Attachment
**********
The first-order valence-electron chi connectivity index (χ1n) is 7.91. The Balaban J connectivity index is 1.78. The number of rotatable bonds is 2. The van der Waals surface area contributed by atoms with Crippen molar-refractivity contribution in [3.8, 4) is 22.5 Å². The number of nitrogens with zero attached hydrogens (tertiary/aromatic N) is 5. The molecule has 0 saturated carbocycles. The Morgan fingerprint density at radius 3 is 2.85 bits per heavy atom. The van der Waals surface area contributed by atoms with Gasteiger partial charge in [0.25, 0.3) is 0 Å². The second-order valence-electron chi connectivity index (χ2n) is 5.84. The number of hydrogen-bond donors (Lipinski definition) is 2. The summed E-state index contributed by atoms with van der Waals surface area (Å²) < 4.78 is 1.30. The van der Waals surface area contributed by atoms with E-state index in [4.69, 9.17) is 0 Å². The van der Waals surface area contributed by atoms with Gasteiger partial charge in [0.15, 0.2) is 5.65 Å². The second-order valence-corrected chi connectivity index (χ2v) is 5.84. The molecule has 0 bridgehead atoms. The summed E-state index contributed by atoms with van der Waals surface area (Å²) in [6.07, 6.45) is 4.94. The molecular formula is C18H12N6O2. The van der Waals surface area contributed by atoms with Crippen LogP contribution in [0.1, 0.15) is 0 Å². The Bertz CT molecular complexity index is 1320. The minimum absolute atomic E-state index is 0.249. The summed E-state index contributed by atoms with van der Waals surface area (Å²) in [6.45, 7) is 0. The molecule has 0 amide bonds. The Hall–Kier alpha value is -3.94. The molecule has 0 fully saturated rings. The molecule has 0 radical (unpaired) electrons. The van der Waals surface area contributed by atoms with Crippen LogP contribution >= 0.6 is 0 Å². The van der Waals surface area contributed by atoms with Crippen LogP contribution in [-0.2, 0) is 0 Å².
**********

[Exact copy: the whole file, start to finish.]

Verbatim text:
The first-order valence-electron chi connectivity index (χ1n) is 7.91. The Balaban J connectivity index is 1.78. The number of rotatable bonds is 2. The van der Waals surface area contributed by atoms with Crippen molar-refractivity contribution in [3.8, 4) is 22.5 Å². The number of nitrogens with zero attached hydrogens (tertiary/aromatic N) is 5. The molecule has 0 saturated carbocycles. The Morgan fingerprint density at radius 3 is 2.85 bits per heavy atom. The van der Waals surface area contributed by atoms with Gasteiger partial charge in [0.25, 0.3) is 0 Å². The second-order valence-electron chi connectivity index (χ2n) is 5.84. The number of hydrogen-bond donors (Lipinski definition) is 2. The summed E-state index contributed by atoms with van der Waals surface area (Å²) < 4.78 is 1.30. The van der Waals surface area contributed by atoms with E-state index in [4.69, 9.17) is 0 Å². The van der Waals surface area contributed by atoms with Gasteiger partial charge in [0.15, 0.2) is 5.65 Å². The second-order valence-corrected chi connectivity index (χ2v) is 5.84. The molecule has 0 bridgehead atoms. The summed E-state index contributed by atoms with van der Waals surface area (Å²) in [6.07, 6.45) is 4.94. The molecular formula is C18H12N6O2. The van der Waals surface area contributed by atoms with Crippen LogP contribution in [0.1, 0.15) is 0 Å². The Bertz CT molecular complexity index is 1320. The minimum absolute atomic E-state index is 0.249. The summed E-state index contributed by atoms with van der Waals surface area (Å²) in [6.45, 7) is 0. The molecule has 0 amide bonds. The Hall–Kier alpha value is -3.94. The molecule has 0 fully saturated rings. The molecule has 0 radical (unpaired) electrons. The van der Waals surface area contributed by atoms with Crippen LogP contribution >= 0.6 is 0 Å². The van der Waals surface area contributed by atoms with Crippen LogP contribution in [-0.2, 0) is 0 Å².